through the filter. Even with modem computational techniques, one has to make some assumptions and simplifications to the real phenomena [ 105-109]: 9 There is no radial dispersion, i.e. one uses a unidimensional model of a plug flow. This is generally true, as the (usually) cylindrical shape of the filter, in combination with a high flow rate, will result in a negligible radial dispersion. Axial dispersion, however, can not be neglected. 9 There is no pressure drop over the filter. Of course this is not true (see section 3.6.2), but the influence of pressure drop on the different equations (e.g. by changing the partial pressure values) is very small. 9 The heat capacities (Cp and ev) remain constant. In the range of the measured differences in pressure and temperature this assumption is correct. 9 The contaminant is passive. This means the contaminant will not change the macroscopic dynamic parameters of the carrier gas (usually air). The limited amount of the toxic compound will not change gas parameters such as viscosity and density, hence one can use the known parameters of dry or humid air to calculate the dynamics of the gas flow. 9 The filter is considered to be adiabatic, i.e. there is no heat exchange between the activated carbon bed and the environment. This is certainly not true, and some models do take the heat exchange (loss) with the environment into account. However, this is not a feature of the activated carbon bed, but is directly related to the filter housing or canister. 9 The temperature of the gas and the activated carbon, at a certain spot inside the filter, are always equal. This presumes an infinitely fast heat exchange between the gas (heated by the exothermic reactions) and the carbon. This would also mean that all the carbon downstream from the adsorption front would have the same temperature as the gas in the adsorption front. Experimental evidence shows clearly this is not the case [58]. However, as this heat exchange is very case sensitive, it is in most cases impossible to calculate it correctly. With these provisos, one can rely on the following set of equations: 9 A mass balance over the filter (interparticle diffusion) 9 An energy (heat) balance over the filter 9 A mass balance over one carbon particle (intraparticle diffusion) 9 An energy (heat) balance over one carbon particle As one can see, this is a system of coupled differential equations. Some of these balances can even involve more than one equation, e.g. intraparticle diffusion that can be a combination of Knudsen diffusion and surface diffusion. A supplementary equation is needed to describe the adsorption itself. In the case of pure physisorption, this is simply the mathematical description of the adsorption isotherm, e.g. the Dubinin-Radushkevich equation (see section 4.1.1). In the case of chemisorption, one has to find an equation to describe the interaction between the carbon (and the impregnants) and the specific gas. In most cases equilibrium conditions can be fitted with a Langmuir-type isotherm. A combination of these equations, including a correct set of boundary conditions, will yield a time-concentration profile through the filter. These equations have been verified by measuring the breakthrough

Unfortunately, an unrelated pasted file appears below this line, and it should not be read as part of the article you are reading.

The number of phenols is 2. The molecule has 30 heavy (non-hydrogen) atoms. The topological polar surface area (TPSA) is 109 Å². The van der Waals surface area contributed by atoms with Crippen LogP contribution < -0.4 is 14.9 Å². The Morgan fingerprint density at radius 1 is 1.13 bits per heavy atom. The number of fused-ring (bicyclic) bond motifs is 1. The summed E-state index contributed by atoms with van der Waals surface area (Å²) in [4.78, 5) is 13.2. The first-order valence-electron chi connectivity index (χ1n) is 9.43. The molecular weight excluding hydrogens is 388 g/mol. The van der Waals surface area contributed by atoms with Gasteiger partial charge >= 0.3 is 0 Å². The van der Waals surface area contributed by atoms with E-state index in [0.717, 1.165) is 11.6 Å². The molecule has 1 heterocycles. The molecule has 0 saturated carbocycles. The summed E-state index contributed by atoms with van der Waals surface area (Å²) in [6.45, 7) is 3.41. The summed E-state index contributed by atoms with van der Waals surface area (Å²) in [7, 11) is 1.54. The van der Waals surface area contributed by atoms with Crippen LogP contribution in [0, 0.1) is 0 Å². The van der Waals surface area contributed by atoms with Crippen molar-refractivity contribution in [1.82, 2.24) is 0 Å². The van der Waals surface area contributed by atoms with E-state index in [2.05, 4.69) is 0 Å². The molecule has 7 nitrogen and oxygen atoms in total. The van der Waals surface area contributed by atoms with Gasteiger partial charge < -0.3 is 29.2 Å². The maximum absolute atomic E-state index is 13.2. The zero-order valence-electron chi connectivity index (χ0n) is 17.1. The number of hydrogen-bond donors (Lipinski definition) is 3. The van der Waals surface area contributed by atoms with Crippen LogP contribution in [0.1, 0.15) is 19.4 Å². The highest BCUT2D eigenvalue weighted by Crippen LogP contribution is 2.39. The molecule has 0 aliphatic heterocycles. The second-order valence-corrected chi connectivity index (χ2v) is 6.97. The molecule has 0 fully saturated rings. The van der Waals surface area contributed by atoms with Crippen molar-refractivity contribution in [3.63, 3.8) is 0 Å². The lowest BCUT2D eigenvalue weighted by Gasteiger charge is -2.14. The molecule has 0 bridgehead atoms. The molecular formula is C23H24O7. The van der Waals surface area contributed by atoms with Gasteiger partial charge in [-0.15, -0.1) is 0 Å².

Adsorption of Chemical WarfareAgents